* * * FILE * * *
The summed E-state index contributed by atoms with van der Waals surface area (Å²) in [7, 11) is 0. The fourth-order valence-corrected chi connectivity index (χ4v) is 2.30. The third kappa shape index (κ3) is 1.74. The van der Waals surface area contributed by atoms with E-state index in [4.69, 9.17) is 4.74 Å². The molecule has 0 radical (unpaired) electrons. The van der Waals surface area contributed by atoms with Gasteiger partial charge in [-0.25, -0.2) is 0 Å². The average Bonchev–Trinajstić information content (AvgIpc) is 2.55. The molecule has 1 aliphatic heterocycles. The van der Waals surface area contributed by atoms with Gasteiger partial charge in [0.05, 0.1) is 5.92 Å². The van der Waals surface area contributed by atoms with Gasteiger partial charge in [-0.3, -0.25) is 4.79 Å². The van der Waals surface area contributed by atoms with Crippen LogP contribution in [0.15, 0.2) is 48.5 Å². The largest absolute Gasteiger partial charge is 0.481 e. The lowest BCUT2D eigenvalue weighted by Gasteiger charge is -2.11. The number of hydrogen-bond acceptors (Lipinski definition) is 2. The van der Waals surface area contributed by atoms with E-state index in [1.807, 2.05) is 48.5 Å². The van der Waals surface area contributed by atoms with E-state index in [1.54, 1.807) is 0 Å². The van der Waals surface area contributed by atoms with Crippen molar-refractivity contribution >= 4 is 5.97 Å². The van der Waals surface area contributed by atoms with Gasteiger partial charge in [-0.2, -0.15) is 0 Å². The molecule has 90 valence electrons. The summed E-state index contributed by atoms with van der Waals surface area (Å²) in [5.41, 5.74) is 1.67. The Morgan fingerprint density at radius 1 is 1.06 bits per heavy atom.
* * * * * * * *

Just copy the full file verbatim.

The summed E-state index contributed by atoms with van der Waals surface area (Å²) in [7, 11) is 0. The fourth-order valence-corrected chi connectivity index (χ4v) is 2.30. The third kappa shape index (κ3) is 1.74. The van der Waals surface area contributed by atoms with E-state index in [4.69, 9.17) is 4.74 Å². The molecule has 0 radical (unpaired) electrons. The van der Waals surface area contributed by atoms with Gasteiger partial charge in [-0.25, -0.2) is 0 Å². The average Bonchev–Trinajstić information content (AvgIpc) is 2.55. The molecule has 1 aliphatic heterocycles. The van der Waals surface area contributed by atoms with Gasteiger partial charge in [0.05, 0.1) is 5.92 Å². The van der Waals surface area contributed by atoms with Gasteiger partial charge in [-0.3, -0.25) is 4.79 Å². The van der Waals surface area contributed by atoms with Crippen LogP contribution in [0.15, 0.2) is 48.5 Å². The largest absolute Gasteiger partial charge is 0.481 e. The lowest BCUT2D eigenvalue weighted by Gasteiger charge is -2.11. The number of hydrogen-bond acceptors (Lipinski definition) is 2. The van der Waals surface area contributed by atoms with E-state index in [1.807, 2.05) is 48.5 Å². The van der Waals surface area contributed by atoms with E-state index in [1.54, 1.807) is 0 Å². The van der Waals surface area contributed by atoms with Crippen molar-refractivity contribution >= 4 is 5.97 Å². The van der Waals surface area contributed by atoms with Gasteiger partial charge in [-0.2, -0.15) is 0 Å². The molecule has 90 valence electrons. The summed E-state index contributed by atoms with van der Waals surface area (Å²) in [5.41, 5.74) is 1.67. The Morgan fingerprint density at radius 1 is 1.06 bits per heavy atom.